I have to admit that I picked up We Have Met the Enemy: Self-Control in an Age of Excess because I thought it would annoy me. I saw a bomb made out of a chocolate-coated doughnut on the cover and thought, “Another screed blaming all the world’s ills on people the author considers fat!” I was annoyed less than I anticipated, laughed, and even learned, more than I anticipated.
Daniel Akst is a journalist whose basic premise is the question, “Why is self-control so difficult?” He points out that some of the modern obsession with self-control is just silly. After all, you don’t have to control yourself if there isn’t abundance. “The problems of freedom and affluence–of managing desire in a landscape rich with temptation–are just the kind all of us should want to have.”
On the other hand, he points out that giving in to our temptations does have real and often strongly negative consequences for individuals as well as for society as a whole. After years of education everyone knows that smoking can be destructive to an individual, but who would have guessed in 2005 that buying a large house could affect society so much?
He cites recent studies in self-control from the areas of neurology and psychology, and looks into the science of addiction and the hereditary basis for self-control. An interesting example is the marshmallow test where small children have to choose whether to have a marshmallow now or wait until later and get a reward. It appears that self-control has a hereditary basis and also that, “Youthful self-control predicted success in later life.” This, of course, begs all sorts of questions about responsibility and whether addicts (of any sort) can really control themselves. Akst points out how these questions are central to stories as old as “Adam and Eve,” The Odyssey and Hamlet.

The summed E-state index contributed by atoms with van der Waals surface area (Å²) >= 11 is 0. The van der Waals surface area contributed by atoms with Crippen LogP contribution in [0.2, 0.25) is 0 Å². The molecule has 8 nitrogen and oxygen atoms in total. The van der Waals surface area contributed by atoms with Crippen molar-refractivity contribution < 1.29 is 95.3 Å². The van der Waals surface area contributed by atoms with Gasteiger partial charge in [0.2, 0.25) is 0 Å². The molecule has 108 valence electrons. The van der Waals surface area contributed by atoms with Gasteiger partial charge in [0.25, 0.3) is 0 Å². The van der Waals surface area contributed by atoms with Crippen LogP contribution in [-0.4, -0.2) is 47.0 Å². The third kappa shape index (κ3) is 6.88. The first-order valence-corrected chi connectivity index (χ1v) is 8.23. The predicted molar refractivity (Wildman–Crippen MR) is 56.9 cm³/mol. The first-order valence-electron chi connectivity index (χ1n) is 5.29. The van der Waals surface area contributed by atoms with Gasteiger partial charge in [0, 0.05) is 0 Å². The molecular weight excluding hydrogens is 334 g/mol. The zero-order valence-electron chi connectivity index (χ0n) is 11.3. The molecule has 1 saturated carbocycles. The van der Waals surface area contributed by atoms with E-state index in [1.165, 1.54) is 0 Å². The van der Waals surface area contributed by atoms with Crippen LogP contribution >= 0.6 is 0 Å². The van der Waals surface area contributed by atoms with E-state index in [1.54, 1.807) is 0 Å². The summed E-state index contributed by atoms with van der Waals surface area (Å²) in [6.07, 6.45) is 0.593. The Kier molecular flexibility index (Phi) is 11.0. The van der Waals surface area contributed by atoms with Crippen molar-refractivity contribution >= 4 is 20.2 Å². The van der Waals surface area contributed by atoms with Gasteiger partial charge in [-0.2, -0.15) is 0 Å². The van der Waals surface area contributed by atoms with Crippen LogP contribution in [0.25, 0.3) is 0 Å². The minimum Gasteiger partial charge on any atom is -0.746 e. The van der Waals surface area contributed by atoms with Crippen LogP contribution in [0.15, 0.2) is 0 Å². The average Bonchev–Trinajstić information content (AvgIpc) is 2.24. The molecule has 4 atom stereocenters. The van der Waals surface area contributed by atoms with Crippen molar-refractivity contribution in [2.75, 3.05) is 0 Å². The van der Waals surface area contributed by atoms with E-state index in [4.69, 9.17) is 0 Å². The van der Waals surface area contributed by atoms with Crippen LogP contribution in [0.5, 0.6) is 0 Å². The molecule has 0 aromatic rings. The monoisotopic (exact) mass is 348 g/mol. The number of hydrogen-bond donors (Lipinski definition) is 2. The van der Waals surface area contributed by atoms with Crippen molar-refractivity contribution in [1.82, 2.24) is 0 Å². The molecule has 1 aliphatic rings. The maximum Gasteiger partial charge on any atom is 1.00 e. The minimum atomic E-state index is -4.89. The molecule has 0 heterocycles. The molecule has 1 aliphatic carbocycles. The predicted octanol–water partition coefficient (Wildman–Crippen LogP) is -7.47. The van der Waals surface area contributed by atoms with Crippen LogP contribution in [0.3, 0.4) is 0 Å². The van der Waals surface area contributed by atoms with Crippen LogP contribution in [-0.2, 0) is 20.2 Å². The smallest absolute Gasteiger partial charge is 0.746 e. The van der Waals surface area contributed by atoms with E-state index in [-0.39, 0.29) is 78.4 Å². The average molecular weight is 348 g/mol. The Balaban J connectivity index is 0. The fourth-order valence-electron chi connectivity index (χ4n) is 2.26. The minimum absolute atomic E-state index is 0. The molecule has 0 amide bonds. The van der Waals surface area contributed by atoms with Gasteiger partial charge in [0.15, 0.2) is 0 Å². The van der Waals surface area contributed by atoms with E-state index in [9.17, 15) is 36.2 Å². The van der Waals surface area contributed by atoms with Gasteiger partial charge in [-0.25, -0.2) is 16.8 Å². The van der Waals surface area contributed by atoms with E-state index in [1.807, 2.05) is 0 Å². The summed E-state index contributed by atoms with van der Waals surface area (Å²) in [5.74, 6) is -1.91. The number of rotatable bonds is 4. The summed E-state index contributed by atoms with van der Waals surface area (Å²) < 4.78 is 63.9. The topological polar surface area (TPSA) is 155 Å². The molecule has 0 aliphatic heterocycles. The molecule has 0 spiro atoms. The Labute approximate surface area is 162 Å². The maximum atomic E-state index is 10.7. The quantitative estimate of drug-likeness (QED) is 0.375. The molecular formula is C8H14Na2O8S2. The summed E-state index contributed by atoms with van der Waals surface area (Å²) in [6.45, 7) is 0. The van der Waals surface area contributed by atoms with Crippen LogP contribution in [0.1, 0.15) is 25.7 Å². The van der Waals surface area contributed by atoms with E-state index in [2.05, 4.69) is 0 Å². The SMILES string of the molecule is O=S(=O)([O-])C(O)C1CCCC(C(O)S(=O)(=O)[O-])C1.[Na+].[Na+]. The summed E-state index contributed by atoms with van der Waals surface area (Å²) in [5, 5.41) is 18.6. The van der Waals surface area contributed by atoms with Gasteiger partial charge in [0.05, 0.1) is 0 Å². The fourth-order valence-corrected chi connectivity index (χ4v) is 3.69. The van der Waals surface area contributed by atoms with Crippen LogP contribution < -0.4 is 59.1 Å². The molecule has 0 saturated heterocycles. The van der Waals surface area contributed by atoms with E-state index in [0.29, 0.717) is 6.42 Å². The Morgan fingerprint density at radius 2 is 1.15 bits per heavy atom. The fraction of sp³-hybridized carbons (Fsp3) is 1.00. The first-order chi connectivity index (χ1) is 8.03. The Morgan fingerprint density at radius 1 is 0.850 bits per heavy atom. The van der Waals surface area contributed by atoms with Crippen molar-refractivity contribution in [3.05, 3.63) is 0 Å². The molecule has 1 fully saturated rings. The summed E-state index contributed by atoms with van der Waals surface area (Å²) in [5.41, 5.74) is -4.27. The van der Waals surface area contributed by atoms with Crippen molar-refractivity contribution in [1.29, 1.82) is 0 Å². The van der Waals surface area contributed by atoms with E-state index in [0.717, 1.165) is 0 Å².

For those of us who are feeling a bit guilty of too many indulgences in the holiday season, keep in mind that parties, gifts, and special food are rituals that we often indulge in only once a year. If we take into account, “how helpful ritual can be in promoting pleasure by keeping it within bounds” then one eggnog per year is not all that bad!
His writing is dense and erudite (I sometimes had to run to the dictionary) but Akst is conversational enough to be very readable. He was sometimes very funny, as when he said, “In the early nineteenth century … Americans drank so much it’s a miracle our country’s symbol isn’t a pink elephant instead of a bald eagle.”
You don’t have to agree with everything Akst writes (and you’re certain to disagree with something) but We Have Met the Enemy is useful to everyone who has ever done anything that they knew wasn’t sensible (and who hasn’t ever eaten that last cupcake, sneaked a cigarette, bought something on their credit card just because they wanted it, put off boring paperwork or vacuuming by reading a blog?).
Check the WRL catalog for We Have Met the Enemy: Self-Control in an Age of Excess.